Navigate your city with the ultimate survival kit at Benefit 2016, February 5 – 6 at Crane Arts. Gift certificates, tickets, fashion items, and more grant you access to your favorite restaurants, theaters, and local designers.
Benefit 2016 artist Lee Lippman has been navigating the city of Philadelphia since the ’50s. Now, the 89-year-old breaks his time up between painting and the jazz clarinet. He recounts his history in the local arts scene, as well as an exciting stint studying and living in Mexico, in an interview below.
Erica: Can you tell me about your arts background? Lee: As a kid I always drew. I had an eighth grade art teacher who was extremely encouraging, and she sent some of my work to Gimbles. And they had a contest and I won a pack of oil paints and I started to paint. And I loved it. I loved the feel of it.
I went to the Philadelphia College of Arts, now it’s the University of the Arts. I had a painting teacher, the name of Paul Froelich, who nobody liked, but he would teach to you if he saw you were interested. I remember once I did a still life that I thought was the world’s greatest still life that had ever been painted. Now Paul had never touched anyone’s work before, but he got up and mixed some black paint and made little black X’s all over my canvas. And I stormed out of the room and I went down to the courtyard and sat up against the wall with a cup of coffee. And he came down and he started telling me why he had done what he did, what was wrong with the painting, etc. And I loved it. He was wonderful.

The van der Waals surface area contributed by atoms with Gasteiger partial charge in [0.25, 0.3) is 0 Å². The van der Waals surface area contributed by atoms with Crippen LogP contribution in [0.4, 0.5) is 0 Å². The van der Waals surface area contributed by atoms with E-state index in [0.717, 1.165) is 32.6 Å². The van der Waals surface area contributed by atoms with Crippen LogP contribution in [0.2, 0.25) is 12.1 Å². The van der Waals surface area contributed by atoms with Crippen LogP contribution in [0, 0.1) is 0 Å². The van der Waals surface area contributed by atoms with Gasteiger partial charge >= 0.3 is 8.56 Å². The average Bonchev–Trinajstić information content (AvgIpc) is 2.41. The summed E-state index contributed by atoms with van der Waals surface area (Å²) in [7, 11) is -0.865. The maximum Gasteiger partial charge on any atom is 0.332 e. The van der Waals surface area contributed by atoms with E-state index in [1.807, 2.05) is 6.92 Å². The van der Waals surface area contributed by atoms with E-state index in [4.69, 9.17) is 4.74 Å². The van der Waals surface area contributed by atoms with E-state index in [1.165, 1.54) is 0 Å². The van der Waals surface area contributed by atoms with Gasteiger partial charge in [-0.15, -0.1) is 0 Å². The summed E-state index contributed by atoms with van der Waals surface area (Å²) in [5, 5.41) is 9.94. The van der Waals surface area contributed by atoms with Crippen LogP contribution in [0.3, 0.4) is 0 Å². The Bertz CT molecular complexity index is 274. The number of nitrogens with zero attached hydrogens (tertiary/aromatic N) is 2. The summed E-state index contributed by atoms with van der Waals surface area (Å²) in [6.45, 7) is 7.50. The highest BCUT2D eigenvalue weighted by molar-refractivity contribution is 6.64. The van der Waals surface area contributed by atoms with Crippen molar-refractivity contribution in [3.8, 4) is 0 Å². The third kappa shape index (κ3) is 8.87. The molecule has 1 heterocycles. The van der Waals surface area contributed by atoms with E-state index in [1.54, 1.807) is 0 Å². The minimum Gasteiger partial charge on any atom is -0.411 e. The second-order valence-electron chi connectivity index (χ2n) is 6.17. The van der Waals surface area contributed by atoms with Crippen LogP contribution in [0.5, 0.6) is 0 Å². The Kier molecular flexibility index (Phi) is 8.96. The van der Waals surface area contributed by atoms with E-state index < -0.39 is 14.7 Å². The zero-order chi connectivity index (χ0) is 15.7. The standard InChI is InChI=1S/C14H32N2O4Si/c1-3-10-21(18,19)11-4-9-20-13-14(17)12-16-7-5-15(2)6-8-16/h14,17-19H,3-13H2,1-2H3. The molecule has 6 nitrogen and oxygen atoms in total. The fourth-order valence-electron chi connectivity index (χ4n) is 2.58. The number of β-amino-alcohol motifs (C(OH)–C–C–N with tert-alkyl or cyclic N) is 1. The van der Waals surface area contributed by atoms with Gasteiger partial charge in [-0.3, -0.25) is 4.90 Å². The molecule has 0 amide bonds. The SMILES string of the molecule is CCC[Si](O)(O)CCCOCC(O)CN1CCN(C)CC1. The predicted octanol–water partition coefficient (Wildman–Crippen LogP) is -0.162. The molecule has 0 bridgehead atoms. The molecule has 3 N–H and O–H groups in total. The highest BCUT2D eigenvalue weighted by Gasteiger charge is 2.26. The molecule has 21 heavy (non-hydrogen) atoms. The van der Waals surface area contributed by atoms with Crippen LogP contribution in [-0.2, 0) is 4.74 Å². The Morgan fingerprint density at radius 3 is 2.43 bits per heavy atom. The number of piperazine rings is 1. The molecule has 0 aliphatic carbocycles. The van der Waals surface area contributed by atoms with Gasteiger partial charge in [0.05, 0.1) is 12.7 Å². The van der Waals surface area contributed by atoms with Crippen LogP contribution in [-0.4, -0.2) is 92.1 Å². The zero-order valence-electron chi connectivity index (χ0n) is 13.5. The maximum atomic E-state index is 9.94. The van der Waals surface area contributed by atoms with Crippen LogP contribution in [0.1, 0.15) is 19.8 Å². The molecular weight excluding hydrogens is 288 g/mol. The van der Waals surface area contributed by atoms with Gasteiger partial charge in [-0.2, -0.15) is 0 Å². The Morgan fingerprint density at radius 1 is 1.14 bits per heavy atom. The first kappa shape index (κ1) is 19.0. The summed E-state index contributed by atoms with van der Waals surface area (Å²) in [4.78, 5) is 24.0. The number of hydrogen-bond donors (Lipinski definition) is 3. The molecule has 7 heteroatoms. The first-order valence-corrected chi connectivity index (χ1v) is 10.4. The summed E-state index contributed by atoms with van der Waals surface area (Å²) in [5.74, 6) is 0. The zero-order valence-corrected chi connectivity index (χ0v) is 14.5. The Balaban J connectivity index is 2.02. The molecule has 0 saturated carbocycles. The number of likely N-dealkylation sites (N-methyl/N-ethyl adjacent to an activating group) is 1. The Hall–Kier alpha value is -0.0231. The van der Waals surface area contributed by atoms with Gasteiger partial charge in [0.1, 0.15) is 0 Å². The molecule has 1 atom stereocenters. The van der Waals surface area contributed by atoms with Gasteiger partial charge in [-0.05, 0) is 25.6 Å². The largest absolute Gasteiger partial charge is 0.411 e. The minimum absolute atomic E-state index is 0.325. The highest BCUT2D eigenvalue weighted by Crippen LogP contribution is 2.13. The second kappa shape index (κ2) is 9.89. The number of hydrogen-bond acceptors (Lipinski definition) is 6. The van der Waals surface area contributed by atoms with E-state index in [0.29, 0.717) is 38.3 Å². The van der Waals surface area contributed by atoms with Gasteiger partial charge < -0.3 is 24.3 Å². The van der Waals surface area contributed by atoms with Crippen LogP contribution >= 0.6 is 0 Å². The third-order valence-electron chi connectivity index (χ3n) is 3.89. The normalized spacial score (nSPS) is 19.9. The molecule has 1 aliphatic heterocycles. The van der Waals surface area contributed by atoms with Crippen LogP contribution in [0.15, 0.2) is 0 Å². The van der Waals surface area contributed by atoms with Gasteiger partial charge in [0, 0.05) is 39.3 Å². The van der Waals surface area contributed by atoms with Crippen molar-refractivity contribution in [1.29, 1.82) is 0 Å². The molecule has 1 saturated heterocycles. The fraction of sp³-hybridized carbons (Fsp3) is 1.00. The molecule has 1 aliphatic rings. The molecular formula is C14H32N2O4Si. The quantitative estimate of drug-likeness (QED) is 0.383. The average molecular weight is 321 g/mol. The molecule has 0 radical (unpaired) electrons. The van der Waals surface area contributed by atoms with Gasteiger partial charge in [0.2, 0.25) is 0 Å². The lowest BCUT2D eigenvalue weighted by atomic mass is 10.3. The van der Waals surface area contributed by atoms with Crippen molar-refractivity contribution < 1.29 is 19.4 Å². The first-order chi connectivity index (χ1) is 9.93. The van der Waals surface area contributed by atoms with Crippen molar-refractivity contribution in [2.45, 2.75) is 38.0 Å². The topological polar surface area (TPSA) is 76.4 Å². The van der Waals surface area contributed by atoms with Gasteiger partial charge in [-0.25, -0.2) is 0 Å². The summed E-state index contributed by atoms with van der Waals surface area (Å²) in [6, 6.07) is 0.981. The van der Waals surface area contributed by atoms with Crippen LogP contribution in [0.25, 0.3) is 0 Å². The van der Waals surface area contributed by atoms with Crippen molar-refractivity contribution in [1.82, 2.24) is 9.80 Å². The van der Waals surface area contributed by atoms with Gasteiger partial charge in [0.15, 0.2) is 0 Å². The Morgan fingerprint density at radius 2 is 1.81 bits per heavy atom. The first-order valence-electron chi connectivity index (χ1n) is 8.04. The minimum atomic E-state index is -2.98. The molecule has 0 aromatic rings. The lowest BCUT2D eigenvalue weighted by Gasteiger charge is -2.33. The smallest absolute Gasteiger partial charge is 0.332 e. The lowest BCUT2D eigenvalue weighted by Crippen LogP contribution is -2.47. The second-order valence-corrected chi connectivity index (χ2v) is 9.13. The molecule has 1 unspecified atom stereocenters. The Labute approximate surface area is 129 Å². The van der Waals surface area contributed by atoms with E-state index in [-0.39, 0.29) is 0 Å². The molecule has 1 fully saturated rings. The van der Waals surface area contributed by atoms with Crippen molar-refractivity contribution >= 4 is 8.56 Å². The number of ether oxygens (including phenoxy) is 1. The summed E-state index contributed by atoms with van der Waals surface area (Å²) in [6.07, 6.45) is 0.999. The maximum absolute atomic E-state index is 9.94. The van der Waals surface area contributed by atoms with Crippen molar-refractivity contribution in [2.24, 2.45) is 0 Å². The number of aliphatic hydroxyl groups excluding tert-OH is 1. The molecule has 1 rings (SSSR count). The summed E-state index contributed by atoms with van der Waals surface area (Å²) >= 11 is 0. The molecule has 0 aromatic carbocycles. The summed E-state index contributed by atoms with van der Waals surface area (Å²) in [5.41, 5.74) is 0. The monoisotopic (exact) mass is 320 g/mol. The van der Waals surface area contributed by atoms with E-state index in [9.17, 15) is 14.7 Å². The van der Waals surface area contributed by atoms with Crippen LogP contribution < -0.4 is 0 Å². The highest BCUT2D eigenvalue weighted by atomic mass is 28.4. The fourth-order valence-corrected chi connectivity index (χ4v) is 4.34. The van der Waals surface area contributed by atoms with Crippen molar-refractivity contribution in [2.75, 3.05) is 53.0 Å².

I met my wife. We got married and I had to make a living. So I finished up there and I went to work as an art director. And in 1978 I got up one morning – I’d been painting part time – and I said I’ve gotta paint full time. And I started painting full time and I have not stopped since.
Erica: Since 1978.
Lee: I’d been painting before that. I’d been painting from my kitchen since 1952. But the full time was 78. And I had a wonderful time.